By Iddi Muhayu-Deen
[dropcap]E[/dropcap]lsewhere in France, a 39-year old, has been elected as President of that country. France, if you care to know, is the 4th most powerful country in the World and one of the five permanent members of the omnipotent UN Security Council, which is the only body on earth that can veto all kinds of sanctions on any nation and can also change the sleeping place of any past or sitting President of any nation including Ghana. Today, the leader of this country (France) is only 39 years.
But if it were Ghana, a certain poor tiny country in the West Coast of Africa, that is as powerless as a day old baby, he (the 39-year old French [ads1]President) wouldn’t even qualify to contest for the presidency in the first place. We say, in our part of the world, you can’t be president if you are less than 40 years. We say, until you get to 40, you are too young to lead this country. No matter how intelligent you are; no matter how resourceful you are; no matter how discerning and knowledgeable you are; in Ghana, we say, you have to wait until you get to 40 years, before you can qualify to contest for the position of President.
That is the monstrous subculture and constitutional absurdity we have created for ourselves and we have been living in it for decades, forgetting that the World has been evolving, making CHANGE, the only permanent thing in life. Forgetting that wisdom is not the preserve of the old. Forgetting that the youth are increasingly taking over the baton of leadership across the globe and delivering with impeccable distinction. Forgetting that Ghana, is within the comity of nations.
Surprisingly however, Ghana, the very country that says you can’t be president until you attain the age of 40, allows people, as young as 20 years, to be Members of Parliament. So essentially, the country is saying that people who do not have the gravitas to be President, nonetheless, qualify to go to Parliament to make laws for the President to obey. How paradoxically funny! Surely, this logic doesn’t add up, at least, not in the circumstances.
We therefore need to, as urgently as possible, review our laws and embrace a new paradigm that would reflect the exigencies of time. Ghana CANNOT continue to “belittle” the intelligence and leadership prowess of its youthful population. We are not unintelligent. We also have the wherewithal to lead this country as Presidents, just as, we can lead our immediate constituents as MPs. If we can be MMDCEs; we can be MPs; we can be Ambassadors/High Commissioners; we can be Deputy Chiefs of Staff; we can be Deputy Ministers; we can be Ministers of State; we can be Vice Presidents; then SURELY, we can also be Presidents.
Fortunately in this current government under His Excellency President Nana Akufo-Addo, we have a lot of our compatriots (the youth) occupying key government positions and for that matter positions of influence. They are therefore in a position to effect the change we all yearn for. I therefore wish to use this opportunity to call on them including, in no particular order, the likes of the respected Hajia Samira Bawumia (the Second Lady), Kojo Oppong Nkrumah, Perry Okudjeto and Ama Dokuah (Deputy Ministers of Information),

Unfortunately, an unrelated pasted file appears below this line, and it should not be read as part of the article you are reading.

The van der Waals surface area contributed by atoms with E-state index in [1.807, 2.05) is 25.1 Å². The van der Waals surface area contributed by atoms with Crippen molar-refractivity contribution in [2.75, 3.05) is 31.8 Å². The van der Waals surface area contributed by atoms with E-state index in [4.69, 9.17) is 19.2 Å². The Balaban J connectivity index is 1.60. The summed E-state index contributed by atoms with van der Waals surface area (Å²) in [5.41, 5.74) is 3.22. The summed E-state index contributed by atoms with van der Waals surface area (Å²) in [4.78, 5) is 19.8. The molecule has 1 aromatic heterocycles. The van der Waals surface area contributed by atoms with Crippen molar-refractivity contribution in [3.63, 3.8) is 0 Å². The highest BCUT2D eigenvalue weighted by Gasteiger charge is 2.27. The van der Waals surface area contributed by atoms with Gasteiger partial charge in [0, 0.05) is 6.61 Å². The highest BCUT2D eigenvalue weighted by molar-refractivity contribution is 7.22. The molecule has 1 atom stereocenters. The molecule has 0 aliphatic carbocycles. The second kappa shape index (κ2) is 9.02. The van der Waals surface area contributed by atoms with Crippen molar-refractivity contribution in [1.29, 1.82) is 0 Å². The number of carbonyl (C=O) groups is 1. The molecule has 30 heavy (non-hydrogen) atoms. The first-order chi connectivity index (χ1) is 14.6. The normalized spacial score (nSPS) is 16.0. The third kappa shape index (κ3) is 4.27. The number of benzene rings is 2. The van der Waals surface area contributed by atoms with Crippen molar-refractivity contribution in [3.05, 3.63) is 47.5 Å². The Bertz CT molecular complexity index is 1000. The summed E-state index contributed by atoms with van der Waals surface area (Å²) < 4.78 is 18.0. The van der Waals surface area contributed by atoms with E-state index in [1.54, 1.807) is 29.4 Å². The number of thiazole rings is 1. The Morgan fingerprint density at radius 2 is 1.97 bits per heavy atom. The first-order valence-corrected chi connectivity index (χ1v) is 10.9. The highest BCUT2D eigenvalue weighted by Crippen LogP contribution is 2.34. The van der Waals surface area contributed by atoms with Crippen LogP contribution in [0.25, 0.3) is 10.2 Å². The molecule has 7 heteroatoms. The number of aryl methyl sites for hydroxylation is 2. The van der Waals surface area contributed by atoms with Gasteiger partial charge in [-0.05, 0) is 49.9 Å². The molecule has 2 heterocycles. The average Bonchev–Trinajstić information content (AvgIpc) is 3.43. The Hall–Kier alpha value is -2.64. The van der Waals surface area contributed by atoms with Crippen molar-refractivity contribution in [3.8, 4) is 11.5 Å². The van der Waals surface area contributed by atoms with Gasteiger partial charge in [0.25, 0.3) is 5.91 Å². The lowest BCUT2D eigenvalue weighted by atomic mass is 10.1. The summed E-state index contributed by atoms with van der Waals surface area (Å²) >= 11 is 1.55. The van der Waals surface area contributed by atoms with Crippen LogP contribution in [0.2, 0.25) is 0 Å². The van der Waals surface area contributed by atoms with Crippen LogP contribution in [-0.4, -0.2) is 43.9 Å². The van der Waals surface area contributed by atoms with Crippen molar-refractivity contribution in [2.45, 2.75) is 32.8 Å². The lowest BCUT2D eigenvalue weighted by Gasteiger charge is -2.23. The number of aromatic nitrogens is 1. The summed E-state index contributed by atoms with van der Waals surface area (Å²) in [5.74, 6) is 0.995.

Abu Jinapore and Francis Asenso (Deputy Chiefs of Staff), Joseph Kpemka and Golfred Dame (Deputy Ministers of Justice and AGs), Afenyo Markin of the ECOWAS Parliament, Sammi Awuku (National Youth Organizer of the governing party), all of whom, per my checks (I stand to be corrected thou), are in their 30s, to work at changing this unjust narrative. I implore them and the other young people in leadership positions, whose names, I haven’t mentioned, for want of time and space, to, as immediate as possible, initiate the necessary national conversation that would lead to the reposition of leadership confidence in the young people of our country.
They should do that so that when history is told someday, just like the Nkrumahs and the J. B. Danquahs, it will be said that it was during their time and owing to their efforts that the youth of our country, attained their rightful position in society. It will also be said that they didn’t fail nor disappoint their constituents (the Ghanaian youth) when they had the opportunity to effect change. It would thus, be highly disappointing if they left office without charting this path for posterity. I also want to be able to beat my chest one day and say with pride that, YES, I belong to their generation.
I wish to conclude by reiterating the point that, we, the youth of this country, are not demanding for rocket science from the State. We are not asking the State to do something for us, which is unheard of. We are not asking for too much. All we ask for, is to be given an opportunity to serve our country along the leadership chain including occupying political positions at the highest echelon of government. Certainly, this is not too much to ask for, my fellow countrymen and women. And if our innocuous wish would ever be granted, then it has to be NOW or NEVER. The voice of a youth activist and a Ghanaian citizen NOT a spectator.